If you’re reading this, there is a good chance you have more than a passing interest in collaboration, video conferencing or telepresence. Confused? You’re not the only one. You can’t use search terms like collaboration, or telepresence without coming up against different definitions, methodologies or applications. You walk away from a search like that inevitably asking: “What’s the right definition?”
That is the problem with terms like collaboration and telepresence. They are broad and sweeping and you will be hard pressed to find many people who have the same definition. But that isn’t a bad thing. Creating authentic communication and collaboration isn’t a “one-size-fits-all” industry.
5 Myths of Telepresence
Recently, Cisco published an article on their blog debunking five myths around telepresence. These myths are things that we, at ET Group, have come across time and time again when talking to clients. The Myths Cisco talks about are:
Myth #1. “It’s unaffordable and only for the enterprise”
Myth #2. “Web-based consumer services are good enough”
Myth #3. “Software vs. hardware”
Myth #4. “Telepresence is too complex to set up and use”
Myth #5. “The payback is limited to travel”
Debunking The Myths
Debunking the myths is important for three reasons:
- It gives existing telepresence users a way to gauge their investment.
- By putting the myths under the microscope readers can take stock of any preconceptions they might have.
- It helps people to make good decisions when developing a technology roadmap for the next five years.
Myth #1. “It’s Unaffordable and Only for the Enterprise”
I’m going to leave the telepresence ROI discussion to my peers. I’m going to focus on Myths 2-4 because they’re centered more on the technology involved behind the scenes and the user experience.
Myth #2. “Web-Based Consumer Services Are Good Enough”
In previous blog articles We’ve discussed the pros and cons of consumer grade services for your business Video Conference needs. Recently, Microsoft began folding its MSN messenger application and pushing those users towards their Skype platform. The only announcement which improves Skype’s business readiness as a result of this move is an improved mobile application. Mobility without security isn’t going to offer businesses a new experience with Skype. In fact, it would be my guess that the fanfare of the new Skype user base may impact performance with the sheer number of subscribers. Why do I say this? Skype and MSN have had high profile outages in the past due to congestion. It’s worth thinking about what would happen with their combined user bases.
Myth #3. “Software Vs. Hardware”
This question is at the heart of every video conferencing roadmap, and it feeds into three key questions:
- How do you want to collaborate? For an example read 3 Real-Life Solutions to Ensure Video Conferencing Adoption.
- Where do you want your teams to work? See a previous blog Do you Lack Meeting Room Space? Without Exception, Every Company or Agency I Speak with has This Problem.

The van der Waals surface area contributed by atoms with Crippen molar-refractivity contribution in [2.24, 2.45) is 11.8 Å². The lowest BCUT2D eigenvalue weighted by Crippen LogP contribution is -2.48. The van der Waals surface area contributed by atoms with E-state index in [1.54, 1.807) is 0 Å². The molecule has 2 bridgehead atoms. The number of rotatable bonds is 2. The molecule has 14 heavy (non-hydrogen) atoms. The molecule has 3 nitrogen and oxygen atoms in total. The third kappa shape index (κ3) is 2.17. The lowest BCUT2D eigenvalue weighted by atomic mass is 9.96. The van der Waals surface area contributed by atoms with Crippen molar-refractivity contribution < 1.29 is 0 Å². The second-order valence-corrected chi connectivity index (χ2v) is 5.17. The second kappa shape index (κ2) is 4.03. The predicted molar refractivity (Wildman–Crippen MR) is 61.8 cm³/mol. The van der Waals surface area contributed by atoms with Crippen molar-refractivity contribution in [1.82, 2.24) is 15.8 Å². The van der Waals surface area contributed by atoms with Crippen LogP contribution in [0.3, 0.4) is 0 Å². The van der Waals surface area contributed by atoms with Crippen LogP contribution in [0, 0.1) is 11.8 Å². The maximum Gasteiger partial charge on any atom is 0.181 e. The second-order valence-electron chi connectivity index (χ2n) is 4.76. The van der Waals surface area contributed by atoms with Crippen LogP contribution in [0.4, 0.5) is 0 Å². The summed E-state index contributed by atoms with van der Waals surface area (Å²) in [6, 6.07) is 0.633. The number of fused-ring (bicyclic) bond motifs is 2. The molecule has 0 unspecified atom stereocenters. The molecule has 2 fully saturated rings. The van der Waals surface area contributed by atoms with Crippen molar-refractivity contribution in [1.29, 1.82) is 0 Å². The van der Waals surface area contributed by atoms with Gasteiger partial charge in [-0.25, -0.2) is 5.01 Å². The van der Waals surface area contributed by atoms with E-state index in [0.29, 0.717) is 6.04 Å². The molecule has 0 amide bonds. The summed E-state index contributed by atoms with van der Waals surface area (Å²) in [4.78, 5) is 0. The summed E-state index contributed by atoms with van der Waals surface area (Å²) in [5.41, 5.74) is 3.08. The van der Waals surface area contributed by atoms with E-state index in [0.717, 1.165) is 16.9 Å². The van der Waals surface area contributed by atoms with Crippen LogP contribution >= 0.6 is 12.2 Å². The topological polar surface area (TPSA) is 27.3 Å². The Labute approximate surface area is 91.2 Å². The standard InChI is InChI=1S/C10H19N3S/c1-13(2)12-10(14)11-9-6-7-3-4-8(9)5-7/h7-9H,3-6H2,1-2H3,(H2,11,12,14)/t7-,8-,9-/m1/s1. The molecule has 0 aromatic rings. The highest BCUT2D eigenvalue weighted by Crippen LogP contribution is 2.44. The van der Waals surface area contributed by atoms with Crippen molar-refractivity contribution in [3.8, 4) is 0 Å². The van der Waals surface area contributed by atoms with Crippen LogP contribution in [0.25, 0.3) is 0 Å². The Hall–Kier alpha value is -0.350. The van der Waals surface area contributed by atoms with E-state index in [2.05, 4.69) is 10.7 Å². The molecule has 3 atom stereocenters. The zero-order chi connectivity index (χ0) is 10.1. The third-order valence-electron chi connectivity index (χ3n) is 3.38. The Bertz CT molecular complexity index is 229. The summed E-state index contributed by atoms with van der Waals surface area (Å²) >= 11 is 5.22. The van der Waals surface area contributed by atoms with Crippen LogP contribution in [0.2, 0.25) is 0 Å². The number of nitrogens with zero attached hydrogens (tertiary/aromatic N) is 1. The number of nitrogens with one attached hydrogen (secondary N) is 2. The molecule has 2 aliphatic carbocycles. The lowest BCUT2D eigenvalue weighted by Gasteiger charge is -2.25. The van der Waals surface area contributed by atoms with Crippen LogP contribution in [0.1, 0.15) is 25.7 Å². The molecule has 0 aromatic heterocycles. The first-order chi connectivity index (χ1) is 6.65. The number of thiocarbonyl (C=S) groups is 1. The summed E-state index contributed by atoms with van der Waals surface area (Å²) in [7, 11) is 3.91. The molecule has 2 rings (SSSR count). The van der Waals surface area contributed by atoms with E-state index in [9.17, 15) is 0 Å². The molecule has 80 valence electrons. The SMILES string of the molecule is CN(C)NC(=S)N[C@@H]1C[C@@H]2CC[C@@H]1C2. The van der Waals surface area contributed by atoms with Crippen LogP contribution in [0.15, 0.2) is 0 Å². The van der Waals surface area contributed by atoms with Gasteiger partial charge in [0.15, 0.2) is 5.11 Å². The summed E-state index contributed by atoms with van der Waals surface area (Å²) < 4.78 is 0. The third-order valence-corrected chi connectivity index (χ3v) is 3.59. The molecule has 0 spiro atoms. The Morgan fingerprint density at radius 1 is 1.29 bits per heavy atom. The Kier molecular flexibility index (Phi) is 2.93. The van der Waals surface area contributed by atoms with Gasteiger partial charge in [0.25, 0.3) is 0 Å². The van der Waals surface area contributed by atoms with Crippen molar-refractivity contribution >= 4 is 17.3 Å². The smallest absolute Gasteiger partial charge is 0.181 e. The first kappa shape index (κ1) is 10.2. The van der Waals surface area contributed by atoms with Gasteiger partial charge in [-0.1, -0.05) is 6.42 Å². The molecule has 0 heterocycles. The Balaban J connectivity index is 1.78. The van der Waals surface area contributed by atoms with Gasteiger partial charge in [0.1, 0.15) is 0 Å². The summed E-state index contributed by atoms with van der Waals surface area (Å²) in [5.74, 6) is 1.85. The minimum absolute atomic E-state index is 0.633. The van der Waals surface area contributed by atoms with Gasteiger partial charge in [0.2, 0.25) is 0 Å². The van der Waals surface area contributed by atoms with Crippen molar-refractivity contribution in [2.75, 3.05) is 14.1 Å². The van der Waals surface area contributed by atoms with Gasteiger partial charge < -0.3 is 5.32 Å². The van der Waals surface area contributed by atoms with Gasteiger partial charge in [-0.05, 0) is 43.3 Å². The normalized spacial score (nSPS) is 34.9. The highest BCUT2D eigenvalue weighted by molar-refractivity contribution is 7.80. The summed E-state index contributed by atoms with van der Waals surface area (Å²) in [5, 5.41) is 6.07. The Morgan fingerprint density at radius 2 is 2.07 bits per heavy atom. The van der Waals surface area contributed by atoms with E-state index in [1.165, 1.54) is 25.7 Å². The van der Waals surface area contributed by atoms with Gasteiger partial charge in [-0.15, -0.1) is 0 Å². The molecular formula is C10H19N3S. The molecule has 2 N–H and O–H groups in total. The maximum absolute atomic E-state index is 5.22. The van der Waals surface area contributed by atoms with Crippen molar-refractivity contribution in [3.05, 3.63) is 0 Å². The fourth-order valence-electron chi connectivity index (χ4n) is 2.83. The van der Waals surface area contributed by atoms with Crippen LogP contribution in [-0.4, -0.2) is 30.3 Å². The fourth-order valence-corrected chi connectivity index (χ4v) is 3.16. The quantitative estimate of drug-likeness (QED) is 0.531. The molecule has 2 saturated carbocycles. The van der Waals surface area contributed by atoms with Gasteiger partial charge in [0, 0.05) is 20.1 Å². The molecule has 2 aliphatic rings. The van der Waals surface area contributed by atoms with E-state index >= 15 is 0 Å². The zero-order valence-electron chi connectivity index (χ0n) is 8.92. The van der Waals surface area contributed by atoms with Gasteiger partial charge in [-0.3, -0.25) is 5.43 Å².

- What can I leverage today, for tomorrow? Further discussed in the blog Conference Room Audio Visual Solutions are an Integral Part of a Well Executed UC&C Platform.
People often ask, how do I ‘future proof’ my investment? Do I go with a desktop client like Jabber, Lync, or Vidyo; or invest in an integrated boardroom solution? After we start discussing the three questions above, we often find that clients want to do both.
The reasons clients may wish to do both vary, but it boils down to one thing: In many telepresence deployments there is tremendous investment overlap in the requirements for mobile versus office deployments. Understanding this allows clients to prevent the conversation from starting as a “this or that” discussion and making it about workflows and where collaborative technologies can enhance productivity.
Myth #4. “Telepresence is too Complex to Set Up and Use”
I think that it is important to recognize the difference between complex, and flexible. Yes, there are many different ways that you can deploy telepresence. But, that’s true of your Phone System or PBX, and it’s just as true of your computing environment whether its Windows, Mac or Linux based. Options don’t inherently mean complexity, and anyone that tells you differently is avoiding the question.
Options mean that you have to take a very sober look at where your company’s deployment is starting from, and where you want to develop your collaborative ecosystem too in the next five years. But building the ecosystem is only half of the battle.
The other half of this myth is using telepresence; the user adoption of the technology. User adoption is a microcosm of how companies adopt new technologies. Most, will have a few highly evangelical adopters who will win over the office over a period of time. A few will adopt a technology and have it sit unused while they try to figure out what its business application will be. Rarely will everyone see the need to make a change and jump in with both feet. At its heart, user adoption is a battle of perception. Developing adoption comes down to three things, dispelling fears and doubts, kicking the tires, and users finding what’s in it for them.
What Will Telepresence Mean for Your Business?
A lot of what I’ve talked about, and Cisco’s blog post can be summed up into one question: What will Telepresence mean for your business?
If anything, this blog has shown you that there isn’t one-way to answer this question to satisfy everyone. The next time you go to search for collaboration or telepresence, instead of asking “What’s the right definition?”, ask yourself “How will my business define it?”
Cisco has done an excellent job of trying to dispel fears and doubts. If you’re still stuck on the definition we at ET Group can help you with the rest.